The links between human breath methane, dietary fibre digestion, and the gut microbiota : a thesis presented in partial fulfilment of the requirements for the degree of Doctor of Philosophy in Nutrition Science at Massey University, Manawatu, New Zealand

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The concentration of methane that is exhaled in human breath has been associated with the composition and fibre-fermenting function of the human colonic microbiota. The current research aimed to investigate whether composition and fibre fermentation function of the colonic microbiota differ in individuals who are low breath methane emitters (LE) or high breath methane emitters (HE). Healthy adult individuals (18) were recruited and breath tested. Unexpectedly, they showed positive correlations between breath hydrogen and methane. Then, the highest and lowest breath methane emitters provided faecal samples used for shotgun metagenomic sequencing and as faecal inocula for in vitro colonic fermentations with dietary fibres (β-glucan and lignocellulose). Individuals who were LE reported higher dietary vitamin E, fibre, and fat intakes and a Bacteroides-driven microbiota composition compared to HE individuals who reported a greater starch intake and a Prevotella-driven microbiota composition. The faecal microbiota from individuals who were HE had a greater abundance of taxa from the Methanobrevibacter genus and more methane gas production during in vitro colonic fibre fermentation compared to the microbiota of individuals who were LE; however, the results were variable within the HE group. There was a greater rate and extent of dietary fibre fermentation in LE compared to HE individuals during in vitro colonic fermentation, which aligned with the greater fibre intakes of LE individuals. Furthermore, the faecal microbiota of LE individuals showed increased beneficial organic acid production and a greater abundance of functional pathways related to amino acid metabolism compared to HE during in vitro colonic fermentation. These results did not align with published research on human breath methane and the gut microbiota. However, there was consensus with emerging hypotheses suggesting that there are important pathways involved in hydrogen sulphide production and hydrogen utilisation that are largely unexplored. Further investigations in these areas could help redefine our understanding of fibre fermentation by the human colonic microbiota.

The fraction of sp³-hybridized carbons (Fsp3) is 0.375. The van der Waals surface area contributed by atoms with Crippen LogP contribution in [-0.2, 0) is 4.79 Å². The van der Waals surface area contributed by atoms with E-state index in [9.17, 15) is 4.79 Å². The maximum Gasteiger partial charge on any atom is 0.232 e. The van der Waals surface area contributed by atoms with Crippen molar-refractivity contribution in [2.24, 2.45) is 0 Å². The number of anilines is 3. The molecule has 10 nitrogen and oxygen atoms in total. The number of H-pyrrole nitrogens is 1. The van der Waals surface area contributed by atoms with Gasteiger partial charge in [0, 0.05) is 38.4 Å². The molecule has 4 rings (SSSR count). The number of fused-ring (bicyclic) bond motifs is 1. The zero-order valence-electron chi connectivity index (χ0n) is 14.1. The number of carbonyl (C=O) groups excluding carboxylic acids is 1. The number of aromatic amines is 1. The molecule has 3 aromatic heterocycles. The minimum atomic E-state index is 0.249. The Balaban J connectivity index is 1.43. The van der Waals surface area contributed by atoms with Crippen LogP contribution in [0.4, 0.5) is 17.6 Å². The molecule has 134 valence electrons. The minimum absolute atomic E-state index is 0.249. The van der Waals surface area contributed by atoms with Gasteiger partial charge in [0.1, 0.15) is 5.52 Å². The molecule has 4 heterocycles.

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Gastrointestinal system, Microbiology, Fiber in human nutrition, Methane, Respiration